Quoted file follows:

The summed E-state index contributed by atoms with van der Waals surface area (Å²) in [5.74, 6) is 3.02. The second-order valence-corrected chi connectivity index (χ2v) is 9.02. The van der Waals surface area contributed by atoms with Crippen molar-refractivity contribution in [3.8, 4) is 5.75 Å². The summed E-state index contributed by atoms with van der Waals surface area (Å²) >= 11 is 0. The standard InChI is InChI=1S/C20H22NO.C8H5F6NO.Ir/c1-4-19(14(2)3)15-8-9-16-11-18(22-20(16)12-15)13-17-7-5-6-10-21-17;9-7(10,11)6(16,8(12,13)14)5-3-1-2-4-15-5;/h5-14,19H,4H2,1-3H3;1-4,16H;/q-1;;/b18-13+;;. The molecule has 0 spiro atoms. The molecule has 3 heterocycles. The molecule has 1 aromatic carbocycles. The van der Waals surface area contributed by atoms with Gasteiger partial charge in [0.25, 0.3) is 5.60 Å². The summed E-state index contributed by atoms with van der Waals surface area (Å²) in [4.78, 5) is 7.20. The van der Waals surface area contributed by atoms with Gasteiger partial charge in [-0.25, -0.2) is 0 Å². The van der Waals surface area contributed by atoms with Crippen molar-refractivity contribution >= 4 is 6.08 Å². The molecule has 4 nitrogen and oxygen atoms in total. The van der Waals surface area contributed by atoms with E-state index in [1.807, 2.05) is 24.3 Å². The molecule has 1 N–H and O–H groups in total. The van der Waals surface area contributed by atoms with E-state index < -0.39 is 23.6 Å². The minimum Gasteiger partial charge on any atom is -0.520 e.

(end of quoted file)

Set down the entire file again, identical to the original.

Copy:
The summed E-state index contributed by atoms with van der Waals surface area (Å²) in [5.74, 6) is 3.02. The second-order valence-corrected chi connectivity index (χ2v) is 9.02. The van der Waals surface area contributed by atoms with Crippen molar-refractivity contribution in [3.8, 4) is 5.75 Å². The summed E-state index contributed by atoms with van der Waals surface area (Å²) >= 11 is 0. The standard InChI is InChI=1S/C20H22NO.C8H5F6NO.Ir/c1-4-19(14(2)3)15-8-9-16-11-18(22-20(16)12-15)13-17-7-5-6-10-21-17;9-7(10,11)6(16,8(12,13)14)5-3-1-2-4-15-5;/h5-14,19H,4H2,1-3H3;1-4,16H;/q-1;;/b18-13+;;. The molecule has 0 spiro atoms. The molecule has 3 heterocycles. The molecule has 1 aromatic carbocycles. The van der Waals surface area contributed by atoms with Gasteiger partial charge in [0.25, 0.3) is 5.60 Å². The summed E-state index contributed by atoms with van der Waals surface area (Å²) in [4.78, 5) is 7.20. The van der Waals surface area contributed by atoms with Gasteiger partial charge in [-0.25, -0.2) is 0 Å². The van der Waals surface area contributed by atoms with Crippen molar-refractivity contribution >= 4 is 6.08 Å². The molecule has 4 nitrogen and oxygen atoms in total. The van der Waals surface area contributed by atoms with E-state index in [1.807, 2.05) is 24.3 Å². The molecule has 1 N–H and O–H groups in total. The van der Waals surface area contributed by atoms with E-state index < -0.39 is 23.6 Å². The minimum Gasteiger partial charge on any atom is -0.520 e.